Do Economic Freedom and Entrepreneurship Impact Total Factor Productivity?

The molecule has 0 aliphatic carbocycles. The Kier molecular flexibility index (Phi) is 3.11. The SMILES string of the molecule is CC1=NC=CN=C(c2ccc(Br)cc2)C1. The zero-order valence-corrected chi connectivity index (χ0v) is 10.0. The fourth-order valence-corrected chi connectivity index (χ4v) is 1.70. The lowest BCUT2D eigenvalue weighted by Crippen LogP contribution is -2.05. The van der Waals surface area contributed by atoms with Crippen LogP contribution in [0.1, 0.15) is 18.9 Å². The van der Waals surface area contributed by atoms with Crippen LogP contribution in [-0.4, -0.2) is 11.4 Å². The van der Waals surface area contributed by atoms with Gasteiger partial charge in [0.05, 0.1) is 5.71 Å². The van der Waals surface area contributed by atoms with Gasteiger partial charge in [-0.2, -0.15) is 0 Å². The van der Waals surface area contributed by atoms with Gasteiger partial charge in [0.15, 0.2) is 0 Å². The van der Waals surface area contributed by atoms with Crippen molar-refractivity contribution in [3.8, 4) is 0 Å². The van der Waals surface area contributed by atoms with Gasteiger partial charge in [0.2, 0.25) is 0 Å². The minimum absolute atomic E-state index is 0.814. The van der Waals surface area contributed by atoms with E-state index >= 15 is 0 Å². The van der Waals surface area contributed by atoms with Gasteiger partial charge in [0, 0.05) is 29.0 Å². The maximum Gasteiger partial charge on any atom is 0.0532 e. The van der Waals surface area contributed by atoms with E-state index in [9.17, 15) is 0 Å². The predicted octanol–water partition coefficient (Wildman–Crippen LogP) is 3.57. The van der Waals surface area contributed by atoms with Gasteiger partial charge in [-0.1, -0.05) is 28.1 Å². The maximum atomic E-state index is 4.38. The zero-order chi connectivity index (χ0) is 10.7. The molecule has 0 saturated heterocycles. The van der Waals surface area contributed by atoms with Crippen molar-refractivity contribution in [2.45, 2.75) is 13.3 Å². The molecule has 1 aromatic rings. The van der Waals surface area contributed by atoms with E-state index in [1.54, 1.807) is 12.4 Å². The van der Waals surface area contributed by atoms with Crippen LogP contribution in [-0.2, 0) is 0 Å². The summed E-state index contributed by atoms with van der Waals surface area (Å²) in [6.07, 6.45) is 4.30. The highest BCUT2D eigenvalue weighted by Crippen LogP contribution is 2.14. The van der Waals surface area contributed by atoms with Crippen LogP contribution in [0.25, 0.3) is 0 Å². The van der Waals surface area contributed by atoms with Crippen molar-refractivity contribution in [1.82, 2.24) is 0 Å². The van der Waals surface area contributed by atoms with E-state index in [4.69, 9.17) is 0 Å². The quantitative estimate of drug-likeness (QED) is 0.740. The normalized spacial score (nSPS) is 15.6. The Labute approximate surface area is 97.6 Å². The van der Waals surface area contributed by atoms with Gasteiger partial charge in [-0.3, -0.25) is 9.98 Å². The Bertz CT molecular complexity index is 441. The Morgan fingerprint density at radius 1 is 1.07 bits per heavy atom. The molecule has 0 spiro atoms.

Abstract: The economics of growth has shown that countries not only grow by deploying higher levels of inputs to production, but also by better allocating whatever resources are at their disposal and by introducing productivity-enhancing innovations. We proffer arguments as to why and how entrepreneurship as well institutions of liberty (i.e., economic freedom, including the rule of law, easy regulations, low taxes and limited government interference in the economy) positively impact total factor productivity (TFP): These institutions allow entrepreneurial experimentation with the combination of factors to take place at low transaction costs. We test these ideas on a unique panel data set derived from Compendia, World Bank data and the Fraser Institute’s economic freedom data. We find that while entrepreneurship positively impacts TFP, the marginal contribution of entrepreneurship to TFP is strongest in economies with substantial government activity.